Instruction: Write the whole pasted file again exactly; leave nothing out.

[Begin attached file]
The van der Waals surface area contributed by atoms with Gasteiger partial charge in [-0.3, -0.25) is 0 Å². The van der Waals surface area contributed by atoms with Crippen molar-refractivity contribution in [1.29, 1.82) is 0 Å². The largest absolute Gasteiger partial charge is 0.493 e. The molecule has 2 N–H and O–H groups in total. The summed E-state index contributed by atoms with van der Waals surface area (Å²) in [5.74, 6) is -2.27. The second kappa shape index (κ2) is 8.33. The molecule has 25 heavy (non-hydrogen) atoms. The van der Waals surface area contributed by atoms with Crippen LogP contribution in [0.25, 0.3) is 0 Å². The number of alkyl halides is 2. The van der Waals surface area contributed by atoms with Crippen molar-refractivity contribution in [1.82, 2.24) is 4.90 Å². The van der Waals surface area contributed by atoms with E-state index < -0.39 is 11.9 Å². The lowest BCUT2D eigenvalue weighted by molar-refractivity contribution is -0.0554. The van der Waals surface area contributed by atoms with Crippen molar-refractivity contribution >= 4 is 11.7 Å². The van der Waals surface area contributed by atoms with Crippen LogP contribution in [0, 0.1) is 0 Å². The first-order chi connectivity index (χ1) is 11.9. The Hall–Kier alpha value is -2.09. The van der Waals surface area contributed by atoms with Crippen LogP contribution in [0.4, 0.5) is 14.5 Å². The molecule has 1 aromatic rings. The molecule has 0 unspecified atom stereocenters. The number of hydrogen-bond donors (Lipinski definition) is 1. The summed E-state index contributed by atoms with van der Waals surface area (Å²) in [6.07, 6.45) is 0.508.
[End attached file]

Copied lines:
The van der Waals surface area contributed by atoms with Gasteiger partial charge in [-0.3, -0.25) is 0 Å². The van der Waals surface area contributed by atoms with Crippen molar-refractivity contribution in [1.29, 1.82) is 0 Å². The largest absolute Gasteiger partial charge is 0.493 e. The molecule has 2 N–H and O–H groups in total. The summed E-state index contributed by atoms with van der Waals surface area (Å²) in [5.74, 6) is -2.27. The second kappa shape index (κ2) is 8.33. The molecule has 25 heavy (non-hydrogen) atoms. The van der Waals surface area contributed by atoms with Crippen LogP contribution in [0.25, 0.3) is 0 Å². The number of alkyl halides is 2. The van der Waals surface area contributed by atoms with Crippen molar-refractivity contribution in [1.82, 2.24) is 4.90 Å². The van der Waals surface area contributed by atoms with E-state index < -0.39 is 11.9 Å². The lowest BCUT2D eigenvalue weighted by molar-refractivity contribution is -0.0554. The van der Waals surface area contributed by atoms with Crippen molar-refractivity contribution >= 4 is 11.7 Å². The van der Waals surface area contributed by atoms with Crippen LogP contribution in [0, 0.1) is 0 Å². The first-order chi connectivity index (χ1) is 11.9. The Hall–Kier alpha value is -2.09. The van der Waals surface area contributed by atoms with Crippen LogP contribution in [0.4, 0.5) is 14.5 Å². The molecule has 1 aromatic rings. The molecule has 0 unspecified atom stereocenters. The number of hydrogen-bond donors (Lipinski definition) is 1. The summed E-state index contributed by atoms with van der Waals surface area (Å²) in [6.07, 6.45) is 0.508.